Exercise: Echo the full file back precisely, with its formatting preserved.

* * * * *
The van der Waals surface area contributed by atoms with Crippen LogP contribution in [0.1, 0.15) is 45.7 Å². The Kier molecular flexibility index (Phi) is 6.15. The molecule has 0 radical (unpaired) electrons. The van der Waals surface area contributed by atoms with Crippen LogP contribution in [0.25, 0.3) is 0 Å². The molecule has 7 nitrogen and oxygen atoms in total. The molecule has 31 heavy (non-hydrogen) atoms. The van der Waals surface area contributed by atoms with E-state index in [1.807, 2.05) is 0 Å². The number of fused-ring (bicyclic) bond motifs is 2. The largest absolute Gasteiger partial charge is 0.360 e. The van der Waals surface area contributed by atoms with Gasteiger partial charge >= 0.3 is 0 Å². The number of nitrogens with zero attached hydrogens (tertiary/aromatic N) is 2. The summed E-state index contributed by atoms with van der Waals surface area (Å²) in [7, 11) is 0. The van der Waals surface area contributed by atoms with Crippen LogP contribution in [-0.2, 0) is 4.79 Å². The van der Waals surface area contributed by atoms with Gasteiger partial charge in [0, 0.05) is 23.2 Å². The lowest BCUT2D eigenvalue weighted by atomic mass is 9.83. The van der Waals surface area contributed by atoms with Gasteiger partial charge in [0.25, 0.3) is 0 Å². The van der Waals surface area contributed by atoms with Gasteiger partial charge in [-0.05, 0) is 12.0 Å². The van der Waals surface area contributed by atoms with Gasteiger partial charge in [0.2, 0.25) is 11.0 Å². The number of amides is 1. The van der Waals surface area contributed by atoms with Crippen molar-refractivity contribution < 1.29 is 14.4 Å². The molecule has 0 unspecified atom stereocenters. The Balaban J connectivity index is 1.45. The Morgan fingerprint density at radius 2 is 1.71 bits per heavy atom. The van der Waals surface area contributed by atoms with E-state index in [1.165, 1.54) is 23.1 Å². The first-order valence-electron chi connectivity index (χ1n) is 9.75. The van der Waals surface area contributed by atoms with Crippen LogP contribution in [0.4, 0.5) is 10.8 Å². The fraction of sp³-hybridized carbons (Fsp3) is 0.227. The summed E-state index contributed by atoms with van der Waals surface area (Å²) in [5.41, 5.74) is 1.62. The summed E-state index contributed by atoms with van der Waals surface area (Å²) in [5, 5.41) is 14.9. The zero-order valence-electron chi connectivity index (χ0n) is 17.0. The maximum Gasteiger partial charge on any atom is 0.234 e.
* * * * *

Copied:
The van der Waals surface area contributed by atoms with Crippen LogP contribution in [0.1, 0.15) is 45.7 Å². The Kier molecular flexibility index (Phi) is 6.15. The molecule has 0 radical (unpaired) electrons. The van der Waals surface area contributed by atoms with Crippen LogP contribution in [0.25, 0.3) is 0 Å². The molecule has 7 nitrogen and oxygen atoms in total. The molecule has 31 heavy (non-hydrogen) atoms. The van der Waals surface area contributed by atoms with E-state index in [1.807, 2.05) is 0 Å². The number of fused-ring (bicyclic) bond motifs is 2. The largest absolute Gasteiger partial charge is 0.360 e. The van der Waals surface area contributed by atoms with Gasteiger partial charge >= 0.3 is 0 Å². The number of nitrogens with zero attached hydrogens (tertiary/aromatic N) is 2. The summed E-state index contributed by atoms with van der Waals surface area (Å²) in [7, 11) is 0. The van der Waals surface area contributed by atoms with Crippen LogP contribution in [-0.2, 0) is 4.79 Å². The van der Waals surface area contributed by atoms with Gasteiger partial charge in [0, 0.05) is 23.2 Å². The lowest BCUT2D eigenvalue weighted by atomic mass is 9.83. The van der Waals surface area contributed by atoms with Gasteiger partial charge in [0.25, 0.3) is 0 Å². The van der Waals surface area contributed by atoms with Gasteiger partial charge in [-0.05, 0) is 12.0 Å². The van der Waals surface area contributed by atoms with Gasteiger partial charge in [0.2, 0.25) is 11.0 Å². The number of amides is 1. The van der Waals surface area contributed by atoms with Crippen molar-refractivity contribution < 1.29 is 14.4 Å². The molecule has 0 unspecified atom stereocenters. The Balaban J connectivity index is 1.45. The Morgan fingerprint density at radius 2 is 1.71 bits per heavy atom. The van der Waals surface area contributed by atoms with E-state index in [1.165, 1.54) is 23.1 Å². The first-order valence-electron chi connectivity index (χ1n) is 9.75. The van der Waals surface area contributed by atoms with Crippen LogP contribution in [0.4, 0.5) is 10.8 Å². The fraction of sp³-hybridized carbons (Fsp3) is 0.227. The summed E-state index contributed by atoms with van der Waals surface area (Å²) in [5.41, 5.74) is 1.62. The summed E-state index contributed by atoms with van der Waals surface area (Å²) in [5, 5.41) is 14.9. The zero-order valence-electron chi connectivity index (χ0n) is 17.0. The maximum Gasteiger partial charge on any atom is 0.234 e.